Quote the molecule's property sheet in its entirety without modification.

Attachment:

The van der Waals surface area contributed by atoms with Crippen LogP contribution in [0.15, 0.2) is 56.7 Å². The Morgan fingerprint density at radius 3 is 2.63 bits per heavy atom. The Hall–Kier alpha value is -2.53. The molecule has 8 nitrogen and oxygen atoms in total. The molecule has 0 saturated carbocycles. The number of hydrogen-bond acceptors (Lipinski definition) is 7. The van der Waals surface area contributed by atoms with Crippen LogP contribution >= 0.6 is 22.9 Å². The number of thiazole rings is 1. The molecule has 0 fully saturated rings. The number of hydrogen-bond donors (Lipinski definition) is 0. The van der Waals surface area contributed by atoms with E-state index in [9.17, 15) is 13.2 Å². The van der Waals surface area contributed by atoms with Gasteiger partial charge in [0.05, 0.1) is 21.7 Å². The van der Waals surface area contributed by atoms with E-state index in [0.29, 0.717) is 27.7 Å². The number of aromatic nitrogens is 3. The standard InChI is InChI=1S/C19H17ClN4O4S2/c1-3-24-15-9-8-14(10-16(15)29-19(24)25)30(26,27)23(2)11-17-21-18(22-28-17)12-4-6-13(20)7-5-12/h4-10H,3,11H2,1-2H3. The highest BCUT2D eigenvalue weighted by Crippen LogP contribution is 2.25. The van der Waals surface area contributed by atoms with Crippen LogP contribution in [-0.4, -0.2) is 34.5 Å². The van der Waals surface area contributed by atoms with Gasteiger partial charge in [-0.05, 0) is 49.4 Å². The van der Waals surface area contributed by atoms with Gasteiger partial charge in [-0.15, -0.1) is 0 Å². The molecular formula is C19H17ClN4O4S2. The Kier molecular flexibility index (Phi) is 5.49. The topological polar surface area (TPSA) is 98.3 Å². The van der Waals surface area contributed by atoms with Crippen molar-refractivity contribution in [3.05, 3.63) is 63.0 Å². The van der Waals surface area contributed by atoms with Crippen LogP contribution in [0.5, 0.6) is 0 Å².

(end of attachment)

The van der Waals surface area contributed by atoms with Crippen LogP contribution in [0.15, 0.2) is 56.7 Å². The Morgan fingerprint density at radius 3 is 2.63 bits per heavy atom. The Hall–Kier alpha value is -2.53. The molecule has 8 nitrogen and oxygen atoms in total. The molecule has 0 saturated carbocycles. The number of hydrogen-bond acceptors (Lipinski definition) is 7. The van der Waals surface area contributed by atoms with Crippen LogP contribution >= 0.6 is 22.9 Å². The number of thiazole rings is 1. The molecule has 0 fully saturated rings. The number of hydrogen-bond donors (Lipinski definition) is 0. The van der Waals surface area contributed by atoms with E-state index in [9.17, 15) is 13.2 Å². The van der Waals surface area contributed by atoms with Gasteiger partial charge in [0.05, 0.1) is 21.7 Å². The van der Waals surface area contributed by atoms with E-state index in [0.29, 0.717) is 27.7 Å². The number of aromatic nitrogens is 3. The standard InChI is InChI=1S/C19H17ClN4O4S2/c1-3-24-15-9-8-14(10-16(15)29-19(24)25)30(26,27)23(2)11-17-21-18(22-28-17)12-4-6-13(20)7-5-12/h4-10H,3,11H2,1-2H3. The highest BCUT2D eigenvalue weighted by Crippen LogP contribution is 2.25. The van der Waals surface area contributed by atoms with Crippen LogP contribution in [-0.4, -0.2) is 34.5 Å². The van der Waals surface area contributed by atoms with Gasteiger partial charge in [-0.05, 0) is 49.4 Å². The van der Waals surface area contributed by atoms with Gasteiger partial charge in [-0.15, -0.1) is 0 Å². The molecular formula is C19H17ClN4O4S2. The Kier molecular flexibility index (Phi) is 5.49. The topological polar surface area (TPSA) is 98.3 Å². The van der Waals surface area contributed by atoms with Crippen molar-refractivity contribution in [3.05, 3.63) is 63.0 Å². The van der Waals surface area contributed by atoms with Crippen LogP contribution in [0.5, 0.6) is 0 Å².